Dispersing the fog of discrimination

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You may say I’m a dreamer
But I’m not the only one
I hope someday you’ll join us
And the world will be as one
– John Lennon

A dream keeps me going. I dream that one day every woman living with HIV – every woman like me – will be able to live a life of dignity. Today, that day still seems distant.

Today, many women living with HIV (WLHIV) struggle to access their rights. Giving birth to their babies in a safe and secure environment is not within their reach. For too many WLHIV, basic healthcare is an unending road full of stigmatization and discrimination.

Recent news articles of two WLHIV giving birth – one in Meerut (http://bit.ly/1MlJIKl) and the other in Raipur (http://bit.ly/1L7yZSg) – provide a shocking picture of the inhumane treatment practised by heath ‘professionals’. What is even more disturbing is that this occurs not just in one hospital nor is it only one woman’s plight. This is an altogether too familiar story for WLHIV in India who seek healthcare.

While reading the news articles, I remembered my own experiences, such as the time when I went to have a boil on my foot dressed. The boil had appeared as a side effect of stavudine, an antiretroviral medication used to treat HIV infection. I noticed the nurse doing the dressing without wearing any gloves, and I advised her to take necessary precaution as I am living with HIV.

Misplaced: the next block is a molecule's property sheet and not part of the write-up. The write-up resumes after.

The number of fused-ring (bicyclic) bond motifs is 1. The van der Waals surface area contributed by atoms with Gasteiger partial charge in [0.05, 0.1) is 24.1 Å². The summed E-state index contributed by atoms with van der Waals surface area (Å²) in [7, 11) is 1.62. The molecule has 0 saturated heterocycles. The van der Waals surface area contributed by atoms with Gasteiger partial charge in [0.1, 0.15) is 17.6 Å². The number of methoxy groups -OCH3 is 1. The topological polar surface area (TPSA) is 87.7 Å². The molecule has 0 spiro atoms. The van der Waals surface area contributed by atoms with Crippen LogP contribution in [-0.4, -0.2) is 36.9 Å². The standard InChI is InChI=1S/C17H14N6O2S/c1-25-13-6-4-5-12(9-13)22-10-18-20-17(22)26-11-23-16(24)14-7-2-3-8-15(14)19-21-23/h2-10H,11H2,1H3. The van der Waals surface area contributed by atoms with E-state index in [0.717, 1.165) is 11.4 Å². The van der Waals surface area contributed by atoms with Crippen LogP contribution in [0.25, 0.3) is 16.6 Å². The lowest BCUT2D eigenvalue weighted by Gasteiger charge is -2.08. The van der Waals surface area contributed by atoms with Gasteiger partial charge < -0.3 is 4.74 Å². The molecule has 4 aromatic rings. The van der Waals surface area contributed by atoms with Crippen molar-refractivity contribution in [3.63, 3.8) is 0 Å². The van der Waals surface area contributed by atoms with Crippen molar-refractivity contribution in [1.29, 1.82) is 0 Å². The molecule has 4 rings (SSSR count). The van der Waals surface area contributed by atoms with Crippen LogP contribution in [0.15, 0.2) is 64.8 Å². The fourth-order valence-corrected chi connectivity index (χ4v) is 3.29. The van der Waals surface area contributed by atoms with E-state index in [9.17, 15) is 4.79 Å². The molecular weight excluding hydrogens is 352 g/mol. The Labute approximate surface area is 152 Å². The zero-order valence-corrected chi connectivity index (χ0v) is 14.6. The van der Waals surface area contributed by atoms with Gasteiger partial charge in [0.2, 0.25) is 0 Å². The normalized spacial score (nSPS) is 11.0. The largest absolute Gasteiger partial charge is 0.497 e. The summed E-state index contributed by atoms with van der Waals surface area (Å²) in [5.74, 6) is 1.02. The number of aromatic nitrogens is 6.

What she did then is something I cannot forget: she dropped my leg in one sudden motion and said, “Oh, you must go to the district hospital.” This experience, I am sorry to say, is not the exception. Across India, health providers take this approach while interacting with patients living with HIV. In fact, at most of my dental and health check-ups, doctors would refer me to other hospitals.

This is the kind of apathy that people living with HIV (PLHIV) face in their daily lives. Even after crores of rupees have been spent by the Government of India to increase awareness of HIV and sensitize health providers, it saddens me to see that prejudices against my community have not changed much even after more than twenty years of effort.

Still I suffer though these indignities, even though I am an educated and independent woman who knows my rights. I am fortunate to be aware that I have options for healthcare, and I know how I should be treated. Yet if I still suffer these mistreatments, imagine the predicament of those women from remote villages, less aware about HIV and dependent on health providers who have not yet been sensitized about the virus or have failed take their training to heart. I know too many of these women, courageous to be sure but without any faith in the system due to constant discrimination.

It is not enough to dream a dream. We must work on building a reality where WLHIV are understood, supported and given their rightful space in society, including full access to healthcare without stigma or discrimination.

The author of this post, Mona Balani, is a committed activist and serves as a Programme Officer: Care & Support at India HIV/AIDS Alliance in New Delhi.

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